Ozzypig: That’s the point! It adds frustration and also some strategy.

Do either of you do anything to balance your game based on the skill level of the players? 

CloneTrooper1019: Stalker has upgrades that allow you to change how your combine plays in the game. What makes the game unique is that how a match goes is entirely dependent on the skills of the players in the game. Because different combines behave differently and have different upgrades, something new and different happens every round.

Teamwork. How important is it in your games? 

Ozzypig: This is a good place to mention that even though our games have similar concepts, they’re totally different in this regard. I think we can both agree that teamwork is super important in both games, but in Juggernaut, the enemy is a clear cut foe. The second you’re in the map you’re saying, “there he is.” In Stalker, you can’t see your enemy. He could be anywhere, and there’s this constant fear that you’ll get stabbed in the back. Teamwork is important in both games. Our games are very similar, yet totally different at the same time.

CloneTrooper1019: The key to surviving in Stalker is to stay in groups. In order to take down the Stalker you’ve basically got to have a whole group shooting at him. When you’re in a group it makes the Stalker much more nervous about attacking, because he may take a member out, but the rest will see where he went. You won’t make it long without a group.

Both of you guys made Game Passes for your game. How are those working out for you guys? How did you decide what to sell, and for how much?  

Ozzypig: A big rule of mine is never sell “wins” in your game. No user should be able to buy their “wins.” That being said, there are different character classes in Juggernaut, but one class is not better than another. You can unlock access to the classes by getting a Game Pass for 70 Robux, which I think is pretty fair given how much the addition of the classes changes your experience. I’ve found that people always want extra types of gameplay. I make a game that is fair and fun, then offer the pass. That’s how I make my sales.

CloneTrooper1019: I wanted to use Game Passes to simply give users a better experience. They let you earn two times the points every round, and I made a pack that allows users to gain access to certain power ups. These power ups are give-and-take. For example, if you want to be faster, you can use a speed power up, but that will make you weaker. You can also use a Spectate Tool if you get my Game Pass, which is tremendously helpful. This basically allows you to continue watching the match after you’ve died. This helps newcomers watch how people play the game and develop strategies.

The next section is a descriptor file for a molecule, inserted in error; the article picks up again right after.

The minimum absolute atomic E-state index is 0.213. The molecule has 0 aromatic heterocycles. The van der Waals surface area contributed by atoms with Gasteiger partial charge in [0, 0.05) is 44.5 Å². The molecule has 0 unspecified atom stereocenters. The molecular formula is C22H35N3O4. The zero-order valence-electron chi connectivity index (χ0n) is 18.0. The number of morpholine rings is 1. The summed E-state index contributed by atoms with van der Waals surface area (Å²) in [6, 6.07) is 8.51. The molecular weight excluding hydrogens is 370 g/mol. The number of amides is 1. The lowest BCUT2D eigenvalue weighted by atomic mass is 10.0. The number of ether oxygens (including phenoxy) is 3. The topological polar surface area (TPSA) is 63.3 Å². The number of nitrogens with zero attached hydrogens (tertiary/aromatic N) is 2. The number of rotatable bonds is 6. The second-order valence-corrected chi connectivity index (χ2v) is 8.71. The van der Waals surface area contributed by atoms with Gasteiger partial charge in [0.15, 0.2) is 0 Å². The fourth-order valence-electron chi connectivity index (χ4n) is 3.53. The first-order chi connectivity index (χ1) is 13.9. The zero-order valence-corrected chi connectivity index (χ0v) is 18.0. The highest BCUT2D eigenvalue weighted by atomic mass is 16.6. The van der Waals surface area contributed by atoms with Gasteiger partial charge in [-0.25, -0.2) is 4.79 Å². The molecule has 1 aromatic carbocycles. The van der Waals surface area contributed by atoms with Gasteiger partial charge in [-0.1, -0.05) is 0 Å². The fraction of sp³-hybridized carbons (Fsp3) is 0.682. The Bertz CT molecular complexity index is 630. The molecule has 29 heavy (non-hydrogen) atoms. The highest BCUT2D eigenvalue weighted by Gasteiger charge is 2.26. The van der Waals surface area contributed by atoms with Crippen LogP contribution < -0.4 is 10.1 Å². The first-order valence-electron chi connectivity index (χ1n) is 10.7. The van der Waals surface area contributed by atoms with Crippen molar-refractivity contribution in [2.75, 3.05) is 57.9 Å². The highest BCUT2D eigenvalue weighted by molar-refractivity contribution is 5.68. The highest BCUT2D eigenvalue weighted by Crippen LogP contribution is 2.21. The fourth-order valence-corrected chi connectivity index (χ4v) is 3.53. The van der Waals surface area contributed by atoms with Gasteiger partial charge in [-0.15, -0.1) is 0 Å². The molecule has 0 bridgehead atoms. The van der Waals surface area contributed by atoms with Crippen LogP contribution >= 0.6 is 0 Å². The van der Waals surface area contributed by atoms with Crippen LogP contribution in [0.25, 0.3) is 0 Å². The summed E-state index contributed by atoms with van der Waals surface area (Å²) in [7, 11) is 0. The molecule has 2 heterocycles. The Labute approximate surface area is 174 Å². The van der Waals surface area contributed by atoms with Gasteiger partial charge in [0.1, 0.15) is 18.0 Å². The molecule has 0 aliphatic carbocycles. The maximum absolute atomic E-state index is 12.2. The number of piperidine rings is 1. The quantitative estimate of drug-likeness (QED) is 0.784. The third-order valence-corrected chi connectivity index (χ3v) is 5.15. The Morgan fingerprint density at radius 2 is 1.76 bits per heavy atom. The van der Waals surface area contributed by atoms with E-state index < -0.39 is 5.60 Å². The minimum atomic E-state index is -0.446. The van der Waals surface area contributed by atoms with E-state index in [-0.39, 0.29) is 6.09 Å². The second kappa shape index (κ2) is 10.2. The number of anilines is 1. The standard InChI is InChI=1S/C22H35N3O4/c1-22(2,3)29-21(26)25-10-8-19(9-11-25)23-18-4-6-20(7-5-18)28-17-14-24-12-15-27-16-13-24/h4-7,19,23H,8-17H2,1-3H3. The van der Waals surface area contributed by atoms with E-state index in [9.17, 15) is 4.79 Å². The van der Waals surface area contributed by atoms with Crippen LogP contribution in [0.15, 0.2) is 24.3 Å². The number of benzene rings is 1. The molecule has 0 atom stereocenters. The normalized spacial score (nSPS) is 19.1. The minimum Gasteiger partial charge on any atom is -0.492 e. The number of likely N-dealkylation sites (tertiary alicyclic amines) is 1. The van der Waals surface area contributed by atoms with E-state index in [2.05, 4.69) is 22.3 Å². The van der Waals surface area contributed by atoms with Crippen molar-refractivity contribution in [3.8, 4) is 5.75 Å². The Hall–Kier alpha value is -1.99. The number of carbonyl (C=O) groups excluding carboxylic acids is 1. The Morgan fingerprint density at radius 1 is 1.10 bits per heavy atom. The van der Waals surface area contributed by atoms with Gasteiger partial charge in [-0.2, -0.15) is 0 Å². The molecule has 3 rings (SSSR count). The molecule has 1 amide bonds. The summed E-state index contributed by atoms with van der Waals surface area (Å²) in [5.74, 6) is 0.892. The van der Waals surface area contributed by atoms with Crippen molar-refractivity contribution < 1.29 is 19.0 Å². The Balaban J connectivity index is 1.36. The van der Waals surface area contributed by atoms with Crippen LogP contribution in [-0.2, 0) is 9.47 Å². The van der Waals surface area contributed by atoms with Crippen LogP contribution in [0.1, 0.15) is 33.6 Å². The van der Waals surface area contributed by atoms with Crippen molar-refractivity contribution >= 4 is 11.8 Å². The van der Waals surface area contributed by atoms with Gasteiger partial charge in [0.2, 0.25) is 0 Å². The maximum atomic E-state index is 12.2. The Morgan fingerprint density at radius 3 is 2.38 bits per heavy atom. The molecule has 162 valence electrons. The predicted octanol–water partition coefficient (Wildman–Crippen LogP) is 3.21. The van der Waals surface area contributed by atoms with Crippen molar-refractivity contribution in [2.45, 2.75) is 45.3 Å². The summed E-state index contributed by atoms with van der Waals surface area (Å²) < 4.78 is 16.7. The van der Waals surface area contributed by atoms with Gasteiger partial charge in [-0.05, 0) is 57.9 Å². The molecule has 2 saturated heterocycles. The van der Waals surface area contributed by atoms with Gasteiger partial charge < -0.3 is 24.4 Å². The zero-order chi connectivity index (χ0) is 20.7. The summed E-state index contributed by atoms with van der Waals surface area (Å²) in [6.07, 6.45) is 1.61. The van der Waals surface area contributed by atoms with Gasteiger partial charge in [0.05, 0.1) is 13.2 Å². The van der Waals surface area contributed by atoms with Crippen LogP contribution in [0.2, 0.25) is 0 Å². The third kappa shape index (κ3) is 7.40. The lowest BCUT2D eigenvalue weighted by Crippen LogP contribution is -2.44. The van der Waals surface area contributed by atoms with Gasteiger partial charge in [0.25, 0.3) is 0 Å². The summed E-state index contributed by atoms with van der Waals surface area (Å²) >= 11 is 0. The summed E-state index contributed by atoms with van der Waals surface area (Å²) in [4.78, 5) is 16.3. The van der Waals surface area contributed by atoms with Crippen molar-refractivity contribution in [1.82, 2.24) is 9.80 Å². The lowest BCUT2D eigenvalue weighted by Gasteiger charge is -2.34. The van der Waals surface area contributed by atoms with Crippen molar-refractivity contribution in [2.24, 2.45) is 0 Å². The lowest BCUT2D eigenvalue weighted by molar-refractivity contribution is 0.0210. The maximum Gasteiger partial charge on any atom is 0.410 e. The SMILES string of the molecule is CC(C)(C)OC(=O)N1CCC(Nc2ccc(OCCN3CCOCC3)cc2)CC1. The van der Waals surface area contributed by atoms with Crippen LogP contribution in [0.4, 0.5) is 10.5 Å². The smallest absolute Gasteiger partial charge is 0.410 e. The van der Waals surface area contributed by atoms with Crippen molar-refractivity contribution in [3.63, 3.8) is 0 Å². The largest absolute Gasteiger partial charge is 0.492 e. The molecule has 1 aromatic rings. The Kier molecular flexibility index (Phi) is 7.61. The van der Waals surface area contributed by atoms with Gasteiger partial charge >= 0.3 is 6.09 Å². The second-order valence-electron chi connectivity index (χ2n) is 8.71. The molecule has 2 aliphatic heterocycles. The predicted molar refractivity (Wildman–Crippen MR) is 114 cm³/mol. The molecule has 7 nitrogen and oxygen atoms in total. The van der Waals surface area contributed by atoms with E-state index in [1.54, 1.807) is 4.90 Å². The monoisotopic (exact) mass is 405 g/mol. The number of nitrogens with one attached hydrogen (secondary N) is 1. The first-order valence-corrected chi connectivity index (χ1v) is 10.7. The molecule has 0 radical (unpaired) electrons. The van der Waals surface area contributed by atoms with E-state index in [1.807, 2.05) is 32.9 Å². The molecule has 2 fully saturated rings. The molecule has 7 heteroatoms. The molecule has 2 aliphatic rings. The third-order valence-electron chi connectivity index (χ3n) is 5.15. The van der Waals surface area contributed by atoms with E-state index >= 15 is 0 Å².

We noticed that both games also featured rotating maps. Both of your games feature maps made from other people, right? How easy is it to get people to build maps for your game, and how did you find people to do it? 

CloneTrooper1019: I did actually borrow a few maps. I used the Haunted Mansion map that Shedletsky made, but everyone uses that map. Basically, I provided a map kit for users who want to try and create maps for the game. Unfortunately, most entries I get don’t meet my standards. A lot of the times they’re too small, or poorly constructed.

Ozzypig: I actually have 15 maps, and I didn’t make all of them. I think a grand total of four other users contributed them. Basically, I have maps that I’ve built myself and I use them as examples when someone wants to build a level for Juggernaut. I send out my criteria on my ROBLOX profile page. This allows me to crowd source maps to other users, and reduces my work load. If a person makes a map that fits my criteria, I’ll edit it, put in power ups and spawn points, and implement the map. I think it’s easier to make a map for my game, because visually my maps are a lot simpler looking. CloneTrooper’s maps focus much more on detail.